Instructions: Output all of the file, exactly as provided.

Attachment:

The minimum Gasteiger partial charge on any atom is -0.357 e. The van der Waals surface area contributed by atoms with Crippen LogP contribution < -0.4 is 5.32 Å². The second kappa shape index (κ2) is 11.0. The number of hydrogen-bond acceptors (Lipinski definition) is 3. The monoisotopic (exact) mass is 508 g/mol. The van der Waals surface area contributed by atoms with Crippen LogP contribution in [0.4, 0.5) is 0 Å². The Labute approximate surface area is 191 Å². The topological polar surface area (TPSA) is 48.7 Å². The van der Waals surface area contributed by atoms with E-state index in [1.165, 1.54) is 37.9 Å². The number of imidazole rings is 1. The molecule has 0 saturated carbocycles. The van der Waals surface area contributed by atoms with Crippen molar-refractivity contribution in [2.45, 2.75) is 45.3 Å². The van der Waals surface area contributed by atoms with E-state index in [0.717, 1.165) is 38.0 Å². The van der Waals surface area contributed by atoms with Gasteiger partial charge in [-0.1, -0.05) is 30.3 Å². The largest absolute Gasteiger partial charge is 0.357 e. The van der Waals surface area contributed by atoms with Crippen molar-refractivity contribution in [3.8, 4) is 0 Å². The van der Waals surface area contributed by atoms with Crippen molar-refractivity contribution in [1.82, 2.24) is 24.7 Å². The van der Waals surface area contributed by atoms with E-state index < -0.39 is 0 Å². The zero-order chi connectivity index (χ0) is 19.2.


The minimum Gasteiger partial charge on any atom is -0.357 e. The van der Waals surface area contributed by atoms with Crippen LogP contribution < -0.4 is 5.32 Å². The second kappa shape index (κ2) is 11.0. The number of hydrogen-bond acceptors (Lipinski definition) is 3. The monoisotopic (exact) mass is 508 g/mol. The van der Waals surface area contributed by atoms with Crippen LogP contribution in [0.4, 0.5) is 0 Å². The Labute approximate surface area is 191 Å². The topological polar surface area (TPSA) is 48.7 Å². The van der Waals surface area contributed by atoms with E-state index in [1.165, 1.54) is 37.9 Å². The number of imidazole rings is 1. The molecule has 0 saturated carbocycles. The van der Waals surface area contributed by atoms with Crippen molar-refractivity contribution in [2.45, 2.75) is 45.3 Å². The van der Waals surface area contributed by atoms with E-state index in [0.717, 1.165) is 38.0 Å². The van der Waals surface area contributed by atoms with Gasteiger partial charge in [-0.1, -0.05) is 30.3 Å². The largest absolute Gasteiger partial charge is 0.357 e. The van der Waals surface area contributed by atoms with Crippen molar-refractivity contribution in [3.8, 4) is 0 Å². The van der Waals surface area contributed by atoms with Crippen molar-refractivity contribution in [1.82, 2.24) is 24.7 Å². The van der Waals surface area contributed by atoms with E-state index < -0.39 is 0 Å². The zero-order chi connectivity index (χ0) is 19.2.